Europe intensifies battle against greenwashing

Green claims about products, services or companies have become mainstream in the global tea and coffee industries. The lion’s share of all products, including almost all new offers, are advertised as climate-neutral, carbon-neutral or sustainable. There is a simple fact behind this trend: in the modern world, managers know that green claims contribute to an increase in revenue.

Still, analysts express concerns that some companies try to present their products as more eco-friendly than they actually are. There is even a special term to describe such dishonest behaviour: greenwashing. It was coined in the 1980s by environmentalist Jay Westerveld originally to describe a widespread practice under which hotels were marketing their reusable towels as part of an environmental conservation effort while, in fact, this was only a cost-cutting solution.

Some recent marketing studies have shown that more than half of consumers in the Western world opt for products marked as environmental-friendly, sustainable or having a lower carbon footprint. Most importantly, consumers say they are ready to pay more for eco-friendly products. This trend is here to stay, and it’s already proved its resilience in the face of a pandemic, economic crises, and even wars.

Over the past few decades, green labelling was thought to be a silver bullet for combatting greenwashing, but currently, it is equally different for consumers and company executives to make sense of the existing environmental labels. The European Commission estimated that there are 200 environmental labels active in the EU and more than 450 worldwide. Furthermore, there are more than 80 widely used reporting initiatives and methods for carbon emissions only. Some are more reliable than others, but the system remains confusing for consumers and manufacturers.

Some countries have designed a comprehensive legal framework to battle greenwashing. For example, London-based law firm Freshfields Bruckhaus Deringer LLP recently stated that greenwashing claims were rising in Germany over the past few years, adding that the law requires businesses to disclose more details about their products rather than using some cliché.

For instance, the lawyers explained that most courts found that advertising a product as ‘climate-neutral’ has an insufficiently clear meaning to consumers. In this background, businesses are best advised to be cautious about their climate-related advertising claims and should be prepared to prove the accuracy of such claims.

Some green solutions require no explanations. For example, Migros and its subsidiary Delica AG have recently introduced the first coffee capsule system without a capsule, known as Coffee Ball. The innovation is available throughout Switzerland and France and will be launched in Germany in spring 2023. The Coffee Ball is a small ball of pressed coffee covered only by a protective layer. Instead of aluminum in this system, an oxygen barrier is used to protect the coffee from the loss of aroma.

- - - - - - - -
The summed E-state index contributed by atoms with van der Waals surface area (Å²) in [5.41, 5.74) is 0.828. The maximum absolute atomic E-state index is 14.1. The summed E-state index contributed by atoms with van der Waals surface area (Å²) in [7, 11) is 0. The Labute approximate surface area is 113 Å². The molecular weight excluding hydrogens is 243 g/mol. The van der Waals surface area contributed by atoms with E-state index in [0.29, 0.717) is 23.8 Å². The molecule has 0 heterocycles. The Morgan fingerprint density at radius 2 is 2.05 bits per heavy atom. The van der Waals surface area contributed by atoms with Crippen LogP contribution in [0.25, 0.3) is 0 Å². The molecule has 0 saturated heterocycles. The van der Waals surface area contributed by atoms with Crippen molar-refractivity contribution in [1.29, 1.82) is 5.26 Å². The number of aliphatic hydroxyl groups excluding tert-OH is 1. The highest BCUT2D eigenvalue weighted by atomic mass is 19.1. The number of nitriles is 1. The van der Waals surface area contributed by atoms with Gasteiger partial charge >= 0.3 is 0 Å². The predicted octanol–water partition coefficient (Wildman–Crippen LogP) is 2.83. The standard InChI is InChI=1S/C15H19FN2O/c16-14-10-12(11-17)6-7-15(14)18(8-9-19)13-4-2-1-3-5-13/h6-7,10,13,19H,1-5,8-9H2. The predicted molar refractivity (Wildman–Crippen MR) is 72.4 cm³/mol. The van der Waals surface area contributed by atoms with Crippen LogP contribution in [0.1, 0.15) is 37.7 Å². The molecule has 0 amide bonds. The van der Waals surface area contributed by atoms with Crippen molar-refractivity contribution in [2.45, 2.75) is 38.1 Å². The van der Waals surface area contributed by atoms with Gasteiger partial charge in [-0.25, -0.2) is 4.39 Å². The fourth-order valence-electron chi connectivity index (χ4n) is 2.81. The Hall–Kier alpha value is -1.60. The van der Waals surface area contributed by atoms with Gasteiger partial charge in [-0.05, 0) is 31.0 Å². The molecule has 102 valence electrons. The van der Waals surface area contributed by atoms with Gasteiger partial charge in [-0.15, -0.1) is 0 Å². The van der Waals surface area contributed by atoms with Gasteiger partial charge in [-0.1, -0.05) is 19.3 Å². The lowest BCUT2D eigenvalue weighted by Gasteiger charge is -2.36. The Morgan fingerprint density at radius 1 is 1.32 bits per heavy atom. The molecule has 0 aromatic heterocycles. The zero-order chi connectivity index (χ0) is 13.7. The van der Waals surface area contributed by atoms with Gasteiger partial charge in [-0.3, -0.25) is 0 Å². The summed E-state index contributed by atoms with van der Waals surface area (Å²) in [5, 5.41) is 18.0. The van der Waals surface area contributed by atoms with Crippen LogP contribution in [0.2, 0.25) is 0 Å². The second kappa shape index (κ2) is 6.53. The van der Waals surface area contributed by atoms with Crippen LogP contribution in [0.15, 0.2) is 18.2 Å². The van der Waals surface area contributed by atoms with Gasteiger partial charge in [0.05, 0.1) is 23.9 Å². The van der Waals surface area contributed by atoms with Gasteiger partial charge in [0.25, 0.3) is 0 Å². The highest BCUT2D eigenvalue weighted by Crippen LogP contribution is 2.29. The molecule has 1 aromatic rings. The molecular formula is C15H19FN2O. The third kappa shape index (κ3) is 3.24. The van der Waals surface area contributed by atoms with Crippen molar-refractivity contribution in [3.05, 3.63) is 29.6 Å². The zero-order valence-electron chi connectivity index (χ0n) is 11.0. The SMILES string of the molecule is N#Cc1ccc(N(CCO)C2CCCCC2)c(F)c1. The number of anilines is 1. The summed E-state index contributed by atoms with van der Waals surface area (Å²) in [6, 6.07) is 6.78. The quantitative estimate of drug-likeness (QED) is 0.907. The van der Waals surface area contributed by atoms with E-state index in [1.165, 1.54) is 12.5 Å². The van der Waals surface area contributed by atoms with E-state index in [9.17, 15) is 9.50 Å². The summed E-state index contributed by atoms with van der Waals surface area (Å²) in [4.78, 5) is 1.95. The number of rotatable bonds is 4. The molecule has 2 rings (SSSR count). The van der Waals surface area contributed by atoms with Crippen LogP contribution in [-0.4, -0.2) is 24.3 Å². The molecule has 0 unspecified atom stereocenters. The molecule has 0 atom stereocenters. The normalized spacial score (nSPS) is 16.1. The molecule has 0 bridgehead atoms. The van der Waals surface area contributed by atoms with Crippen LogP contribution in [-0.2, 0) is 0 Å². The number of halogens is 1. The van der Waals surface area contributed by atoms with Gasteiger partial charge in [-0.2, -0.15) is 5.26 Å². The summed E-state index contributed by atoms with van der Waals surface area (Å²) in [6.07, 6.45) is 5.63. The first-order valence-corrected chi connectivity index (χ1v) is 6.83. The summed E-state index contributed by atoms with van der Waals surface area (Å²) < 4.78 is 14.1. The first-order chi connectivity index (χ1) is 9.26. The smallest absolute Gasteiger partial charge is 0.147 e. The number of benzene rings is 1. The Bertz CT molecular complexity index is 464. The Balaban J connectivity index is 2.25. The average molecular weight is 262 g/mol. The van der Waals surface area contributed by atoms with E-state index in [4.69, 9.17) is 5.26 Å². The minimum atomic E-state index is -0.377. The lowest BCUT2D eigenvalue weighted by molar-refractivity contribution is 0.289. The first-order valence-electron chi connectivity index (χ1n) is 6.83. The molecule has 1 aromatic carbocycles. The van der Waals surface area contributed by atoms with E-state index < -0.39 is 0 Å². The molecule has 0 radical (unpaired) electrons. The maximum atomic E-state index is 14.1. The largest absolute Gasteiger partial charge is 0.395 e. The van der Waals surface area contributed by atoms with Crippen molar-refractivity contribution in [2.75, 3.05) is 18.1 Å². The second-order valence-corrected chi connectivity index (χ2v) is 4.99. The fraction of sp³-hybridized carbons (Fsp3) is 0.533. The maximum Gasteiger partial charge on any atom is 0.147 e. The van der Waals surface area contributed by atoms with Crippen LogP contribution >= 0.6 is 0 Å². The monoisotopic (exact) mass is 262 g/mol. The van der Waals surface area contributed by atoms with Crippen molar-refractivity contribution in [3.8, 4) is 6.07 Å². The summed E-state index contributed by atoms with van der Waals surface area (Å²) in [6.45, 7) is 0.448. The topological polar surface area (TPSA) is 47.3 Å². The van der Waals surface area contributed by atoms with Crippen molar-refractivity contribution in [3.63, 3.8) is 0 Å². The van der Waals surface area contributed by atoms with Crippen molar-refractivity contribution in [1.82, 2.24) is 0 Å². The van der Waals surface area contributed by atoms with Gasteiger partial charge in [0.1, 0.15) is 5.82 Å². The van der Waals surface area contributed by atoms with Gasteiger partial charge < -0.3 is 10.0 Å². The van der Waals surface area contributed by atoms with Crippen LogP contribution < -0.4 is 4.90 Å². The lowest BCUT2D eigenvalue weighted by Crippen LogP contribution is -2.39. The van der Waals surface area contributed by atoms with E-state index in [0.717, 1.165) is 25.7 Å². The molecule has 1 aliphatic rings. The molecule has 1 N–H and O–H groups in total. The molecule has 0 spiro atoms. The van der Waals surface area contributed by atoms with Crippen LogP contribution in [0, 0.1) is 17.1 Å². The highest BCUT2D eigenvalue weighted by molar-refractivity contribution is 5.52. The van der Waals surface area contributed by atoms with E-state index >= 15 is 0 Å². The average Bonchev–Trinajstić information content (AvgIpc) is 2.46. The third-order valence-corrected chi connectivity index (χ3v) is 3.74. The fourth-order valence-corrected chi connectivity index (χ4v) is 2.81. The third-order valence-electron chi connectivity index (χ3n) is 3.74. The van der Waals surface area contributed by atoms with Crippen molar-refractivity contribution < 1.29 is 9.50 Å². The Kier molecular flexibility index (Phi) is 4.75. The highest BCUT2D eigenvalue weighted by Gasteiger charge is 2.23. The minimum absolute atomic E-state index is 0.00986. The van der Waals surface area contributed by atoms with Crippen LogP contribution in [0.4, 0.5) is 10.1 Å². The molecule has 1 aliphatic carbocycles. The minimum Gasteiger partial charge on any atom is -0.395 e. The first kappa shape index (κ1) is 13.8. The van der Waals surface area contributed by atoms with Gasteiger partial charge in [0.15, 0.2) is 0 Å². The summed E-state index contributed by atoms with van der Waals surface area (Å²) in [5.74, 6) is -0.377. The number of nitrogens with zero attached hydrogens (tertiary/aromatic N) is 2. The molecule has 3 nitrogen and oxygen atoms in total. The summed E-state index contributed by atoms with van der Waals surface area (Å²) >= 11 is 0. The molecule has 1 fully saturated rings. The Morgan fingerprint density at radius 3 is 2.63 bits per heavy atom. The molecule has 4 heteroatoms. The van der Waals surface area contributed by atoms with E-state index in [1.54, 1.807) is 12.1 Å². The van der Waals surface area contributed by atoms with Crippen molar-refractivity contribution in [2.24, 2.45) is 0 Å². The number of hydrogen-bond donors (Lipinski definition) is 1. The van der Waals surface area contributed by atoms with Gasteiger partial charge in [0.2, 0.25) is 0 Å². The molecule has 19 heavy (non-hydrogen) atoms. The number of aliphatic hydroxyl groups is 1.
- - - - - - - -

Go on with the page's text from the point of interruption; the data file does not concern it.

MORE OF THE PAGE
The environmental impact of such innovations is clear. The coffee pods – usually constructed from plastic or aluminum – take a mammoth 500 years to decompose. Millions of pods end up at landfills every year, despite efforts of the government to ramp up plastic recycling volumes.

Other market players are paying attention to this problem too. For example, Nespresso has created a paper-based home compostable capsule that will be piloted in Spring 2023. The company said that is uses biopolymer lining inside the capsule which protects the coffee against spoiling through oxidisation. Instant Brands has also introduced new compostable coffee pods and espresso capsules.

Fighting against greenwashing is crucial so that sound companies, truly investing in eco-friendly innovations and making a difference, could eventually benefit from their achievements.

In Europe, some positive development in this field might be in the pipeline. In March 2022, the European Commission published a proposal amending the Unfair Commercial Practices Directive and the Consumer Rights Directive, the main target of which was to enable consumers to make more informed purchasing decisions.

The proposal extended the list of unfair commercial practices to those associated with greenwashing and amended the list of product characteristics about which businesses must not deceive a consumer to include environmental or social impact, durability and reparability. This is considered a positive and timely development, but will unlikely end greenwashing, including in the European tea and coffee industry, completely.

  • Vladislav Vorotnikov is a Batumi, Georgia-based multimedia B2B freelance journalist writing about the tea and coffee industry since 2012.

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